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Arkansas COVID-19 Update: Death Toll Reaches 7,000, Hospital Beds Out of Capacity

COVID-19 Deaths
COVID-19 Deaths in Arkansas Spike (Photo: AAMC)


COVID-19 has claimed the lives of more than 7,000 individuals in Arkansas since the pandemic started, according to state health authorities. According to a published article in KAIT, citing the Arkansas Department of Health, noted 7,003 fatalities on Thursday compared to Wednesday’s 34 deaths.

Five fatalities were recorded in the surrounding counties: two in White County and one in Baxter, Crittenden, and Woodruff. There are 263 more active cases as of Thursday. The numbers bring the total number of new cases to 458,234.

The number of active cases has decreased in most surrounding counties, but on Thursday, 32 new active cases were recorded in Mississippi County. There were 16 new active cases in Jackson County, and 15 each in Randolph and Sharp counties.

Moreover, hospitalizations were down 23 to 1,290 on Thursday with 355 patients still on ventilators. Health officials said that out of 1,140 beds in the state, just 19 ICU beds were available.

Read Also: New Poll Shows 33% Of Americans Do Not Want To Get Vaccinated, US Companies May Mandate Vaccination

C.1.2 COVID-19 Variant

Scientists discovered a new mutation called C.1.2 COVID-19 Variant. (Photo: Business Standard)

COVID-19: Millions Of People Die Due To Different Types of Pandemic, CDC Says

In a published article in UALR, the Centers for Disease Control and Prevention (CDC) in the United States said that 50 million people died globally due to the Spanish flu, including 675,000 fatalities in the United States. The CDC recorded 641,725 COVID-19 fatalities in the United States as of Thursday. According to the Encyclopedia of Arkansas, the prevailing hypothesis regarding the Spanish flu is that it began in rural Haskell County, Kansas, where people lived near to their pigs and poultry.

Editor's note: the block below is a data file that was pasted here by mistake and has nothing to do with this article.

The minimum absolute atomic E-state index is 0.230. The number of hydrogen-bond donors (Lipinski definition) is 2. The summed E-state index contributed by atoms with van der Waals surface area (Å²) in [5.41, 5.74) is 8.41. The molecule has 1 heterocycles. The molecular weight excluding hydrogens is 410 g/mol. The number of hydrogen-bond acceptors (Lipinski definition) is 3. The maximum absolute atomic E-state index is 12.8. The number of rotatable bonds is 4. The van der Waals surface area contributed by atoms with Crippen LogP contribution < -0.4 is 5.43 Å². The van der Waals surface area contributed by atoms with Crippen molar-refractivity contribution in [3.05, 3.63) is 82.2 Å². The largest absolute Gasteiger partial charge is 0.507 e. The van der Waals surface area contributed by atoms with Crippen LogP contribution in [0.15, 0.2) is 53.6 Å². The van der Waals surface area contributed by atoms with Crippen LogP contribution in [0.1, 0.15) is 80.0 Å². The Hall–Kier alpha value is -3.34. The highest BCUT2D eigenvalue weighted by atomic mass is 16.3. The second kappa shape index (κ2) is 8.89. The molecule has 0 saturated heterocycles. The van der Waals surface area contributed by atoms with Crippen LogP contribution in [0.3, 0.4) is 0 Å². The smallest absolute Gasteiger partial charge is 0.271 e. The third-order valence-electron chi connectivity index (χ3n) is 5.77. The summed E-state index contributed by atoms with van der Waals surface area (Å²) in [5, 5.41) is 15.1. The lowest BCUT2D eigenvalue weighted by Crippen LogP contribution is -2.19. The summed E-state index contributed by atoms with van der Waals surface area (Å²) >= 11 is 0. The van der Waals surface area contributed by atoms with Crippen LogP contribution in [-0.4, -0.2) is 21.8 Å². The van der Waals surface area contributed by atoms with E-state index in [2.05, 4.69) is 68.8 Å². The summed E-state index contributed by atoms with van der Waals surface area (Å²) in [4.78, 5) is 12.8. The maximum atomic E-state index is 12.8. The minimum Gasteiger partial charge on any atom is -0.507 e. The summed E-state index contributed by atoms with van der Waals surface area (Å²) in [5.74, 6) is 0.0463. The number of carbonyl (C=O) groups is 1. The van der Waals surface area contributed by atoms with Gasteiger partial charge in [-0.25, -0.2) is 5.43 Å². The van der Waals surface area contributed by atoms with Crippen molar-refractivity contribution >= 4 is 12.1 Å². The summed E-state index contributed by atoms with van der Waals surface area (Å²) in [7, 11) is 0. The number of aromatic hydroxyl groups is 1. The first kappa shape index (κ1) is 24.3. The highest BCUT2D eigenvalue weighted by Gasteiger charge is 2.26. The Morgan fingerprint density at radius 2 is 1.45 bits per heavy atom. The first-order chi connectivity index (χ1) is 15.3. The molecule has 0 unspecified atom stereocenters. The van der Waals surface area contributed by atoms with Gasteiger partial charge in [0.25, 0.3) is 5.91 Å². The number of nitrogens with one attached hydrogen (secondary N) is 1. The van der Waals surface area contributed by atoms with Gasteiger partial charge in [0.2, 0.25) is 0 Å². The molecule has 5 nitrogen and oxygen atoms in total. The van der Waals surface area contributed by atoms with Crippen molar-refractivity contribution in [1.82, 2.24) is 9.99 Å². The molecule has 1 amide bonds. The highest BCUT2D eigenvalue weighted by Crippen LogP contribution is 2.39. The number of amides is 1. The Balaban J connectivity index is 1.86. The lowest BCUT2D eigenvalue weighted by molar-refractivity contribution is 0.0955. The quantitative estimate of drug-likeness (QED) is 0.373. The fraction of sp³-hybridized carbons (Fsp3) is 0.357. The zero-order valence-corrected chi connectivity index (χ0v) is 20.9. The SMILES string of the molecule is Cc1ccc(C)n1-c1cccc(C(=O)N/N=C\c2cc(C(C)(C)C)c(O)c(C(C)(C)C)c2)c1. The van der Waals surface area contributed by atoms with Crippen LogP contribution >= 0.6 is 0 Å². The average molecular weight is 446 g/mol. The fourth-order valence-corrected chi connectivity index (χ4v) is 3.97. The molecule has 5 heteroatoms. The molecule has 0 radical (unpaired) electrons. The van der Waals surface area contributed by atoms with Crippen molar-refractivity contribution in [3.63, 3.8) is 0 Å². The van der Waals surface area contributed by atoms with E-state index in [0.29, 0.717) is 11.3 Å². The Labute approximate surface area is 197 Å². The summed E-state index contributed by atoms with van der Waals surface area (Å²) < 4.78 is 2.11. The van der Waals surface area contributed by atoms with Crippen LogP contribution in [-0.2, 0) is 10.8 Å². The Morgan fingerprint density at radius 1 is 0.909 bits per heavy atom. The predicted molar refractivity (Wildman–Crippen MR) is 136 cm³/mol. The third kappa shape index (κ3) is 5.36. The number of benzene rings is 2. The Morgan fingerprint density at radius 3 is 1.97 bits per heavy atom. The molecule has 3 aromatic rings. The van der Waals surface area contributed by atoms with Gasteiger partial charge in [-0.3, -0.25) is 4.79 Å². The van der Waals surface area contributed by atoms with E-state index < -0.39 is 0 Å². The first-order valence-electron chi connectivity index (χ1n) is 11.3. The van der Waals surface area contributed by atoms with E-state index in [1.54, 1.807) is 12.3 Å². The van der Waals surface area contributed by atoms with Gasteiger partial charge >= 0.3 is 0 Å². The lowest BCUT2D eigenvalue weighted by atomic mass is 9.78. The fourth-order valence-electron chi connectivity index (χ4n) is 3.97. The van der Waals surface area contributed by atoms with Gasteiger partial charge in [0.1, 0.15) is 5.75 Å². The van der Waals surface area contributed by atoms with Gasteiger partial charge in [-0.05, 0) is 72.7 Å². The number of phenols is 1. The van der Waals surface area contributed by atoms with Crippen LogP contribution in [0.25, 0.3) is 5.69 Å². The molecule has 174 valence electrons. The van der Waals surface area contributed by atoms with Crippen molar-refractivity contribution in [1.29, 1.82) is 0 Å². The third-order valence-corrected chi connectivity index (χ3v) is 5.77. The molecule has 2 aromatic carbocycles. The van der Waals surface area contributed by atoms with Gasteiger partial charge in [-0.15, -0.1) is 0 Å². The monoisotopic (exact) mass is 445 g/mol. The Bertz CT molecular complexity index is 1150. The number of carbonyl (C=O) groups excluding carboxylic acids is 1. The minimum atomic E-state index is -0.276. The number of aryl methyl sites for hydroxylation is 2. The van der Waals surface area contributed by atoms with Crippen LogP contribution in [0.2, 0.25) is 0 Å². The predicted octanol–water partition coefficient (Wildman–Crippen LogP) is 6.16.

Men were conscripted and sent to huge training camps before being sent to Europe when the United States entered World War I on April 6, 1917, and many of those camps unintentionally served as major spreader sites for the new virus. Sources also obtained by UALR claim that at least 7,000 people died from the Spanish flu in Arkansas, although the figure may have been higher.

Related Article: Arkansas COVID-19 Update: Hospitalization Rates Hit At 100, Bed Shortage Persists

Arkansas Secretary of Health Dr. Jose Romero said the loss of so many lives is even more tragic when considering we now have several COVID vaccines. Romero unfortunately said they will keep tallying the COVID-19 pandemic’s death toll in Arkansas until the existing vaccinations are widely accepted.

Dr. Cam Patterson, chancellor and CEO of the University of Arkansas for Medical Sciences (UAMS) said during the Talk Business & Politics that COVID-19 has claimed the lives of more Arkansans than any other disease since 1900. He went on to say that the globe is fighting a public health battle, and that people are losing.

As the nation approaches the autumn and winter seasons, Patterson said, vaccine reluctance and a growing fatigue with protective measures like masking, hand washing, and social distance are leading to a strategic defeat and more fatalities. Hence, he is urging every people in Arkansas to join the fight against COVID-19. 


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